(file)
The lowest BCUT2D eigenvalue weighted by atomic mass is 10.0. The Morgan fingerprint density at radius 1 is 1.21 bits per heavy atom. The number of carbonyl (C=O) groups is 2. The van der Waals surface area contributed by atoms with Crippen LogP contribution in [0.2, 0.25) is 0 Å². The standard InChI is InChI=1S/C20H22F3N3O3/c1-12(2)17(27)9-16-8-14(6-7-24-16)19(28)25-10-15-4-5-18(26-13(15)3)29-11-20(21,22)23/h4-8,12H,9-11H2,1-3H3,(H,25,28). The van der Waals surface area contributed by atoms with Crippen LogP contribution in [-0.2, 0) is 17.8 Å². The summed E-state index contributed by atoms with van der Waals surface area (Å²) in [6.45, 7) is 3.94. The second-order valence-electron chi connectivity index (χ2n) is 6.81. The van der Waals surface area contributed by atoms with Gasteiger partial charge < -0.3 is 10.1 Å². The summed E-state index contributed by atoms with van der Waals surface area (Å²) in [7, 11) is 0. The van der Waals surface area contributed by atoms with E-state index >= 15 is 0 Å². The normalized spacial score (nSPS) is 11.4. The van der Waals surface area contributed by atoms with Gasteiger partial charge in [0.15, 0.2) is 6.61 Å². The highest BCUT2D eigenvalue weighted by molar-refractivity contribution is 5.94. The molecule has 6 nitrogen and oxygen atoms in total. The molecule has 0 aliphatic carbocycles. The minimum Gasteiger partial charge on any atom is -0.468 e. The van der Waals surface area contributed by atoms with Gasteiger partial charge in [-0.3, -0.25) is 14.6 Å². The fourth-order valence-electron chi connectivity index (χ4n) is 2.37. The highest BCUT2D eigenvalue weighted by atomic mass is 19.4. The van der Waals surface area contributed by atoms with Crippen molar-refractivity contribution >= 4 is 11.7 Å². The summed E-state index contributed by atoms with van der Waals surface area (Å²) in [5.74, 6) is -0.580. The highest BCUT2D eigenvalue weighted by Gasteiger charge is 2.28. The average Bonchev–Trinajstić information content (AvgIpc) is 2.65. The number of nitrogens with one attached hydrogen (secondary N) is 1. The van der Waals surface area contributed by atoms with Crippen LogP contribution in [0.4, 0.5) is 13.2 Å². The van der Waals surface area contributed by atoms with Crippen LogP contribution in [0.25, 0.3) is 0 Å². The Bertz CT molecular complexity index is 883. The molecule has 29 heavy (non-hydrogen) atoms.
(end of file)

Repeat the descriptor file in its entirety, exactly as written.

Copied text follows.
The lowest BCUT2D eigenvalue weighted by atomic mass is 10.0. The Morgan fingerprint density at radius 1 is 1.21 bits per heavy atom. The number of carbonyl (C=O) groups is 2. The van der Waals surface area contributed by atoms with Crippen LogP contribution in [0.2, 0.25) is 0 Å². The standard InChI is InChI=1S/C20H22F3N3O3/c1-12(2)17(27)9-16-8-14(6-7-24-16)19(28)25-10-15-4-5-18(26-13(15)3)29-11-20(21,22)23/h4-8,12H,9-11H2,1-3H3,(H,25,28). The van der Waals surface area contributed by atoms with Crippen LogP contribution in [-0.2, 0) is 17.8 Å². The summed E-state index contributed by atoms with van der Waals surface area (Å²) in [6.45, 7) is 3.94. The second-order valence-electron chi connectivity index (χ2n) is 6.81. The van der Waals surface area contributed by atoms with Gasteiger partial charge < -0.3 is 10.1 Å². The summed E-state index contributed by atoms with van der Waals surface area (Å²) in [7, 11) is 0. The van der Waals surface area contributed by atoms with E-state index >= 15 is 0 Å². The normalized spacial score (nSPS) is 11.4. The van der Waals surface area contributed by atoms with Gasteiger partial charge in [0.15, 0.2) is 6.61 Å². The highest BCUT2D eigenvalue weighted by molar-refractivity contribution is 5.94. The molecule has 6 nitrogen and oxygen atoms in total. The molecule has 0 aliphatic carbocycles. The minimum Gasteiger partial charge on any atom is -0.468 e. The van der Waals surface area contributed by atoms with Gasteiger partial charge in [-0.3, -0.25) is 14.6 Å². The fourth-order valence-electron chi connectivity index (χ4n) is 2.37. The highest BCUT2D eigenvalue weighted by atomic mass is 19.4. The van der Waals surface area contributed by atoms with Crippen molar-refractivity contribution >= 4 is 11.7 Å². The summed E-state index contributed by atoms with van der Waals surface area (Å²) in [5.74, 6) is -0.580. The highest BCUT2D eigenvalue weighted by Gasteiger charge is 2.28. The average Bonchev–Trinajstić information content (AvgIpc) is 2.65. The number of nitrogens with one attached hydrogen (secondary N) is 1. The van der Waals surface area contributed by atoms with Crippen LogP contribution in [0.4, 0.5) is 13.2 Å². The van der Waals surface area contributed by atoms with Crippen LogP contribution in [0.25, 0.3) is 0 Å². The Bertz CT molecular complexity index is 883. The molecule has 29 heavy (non-hydrogen) atoms.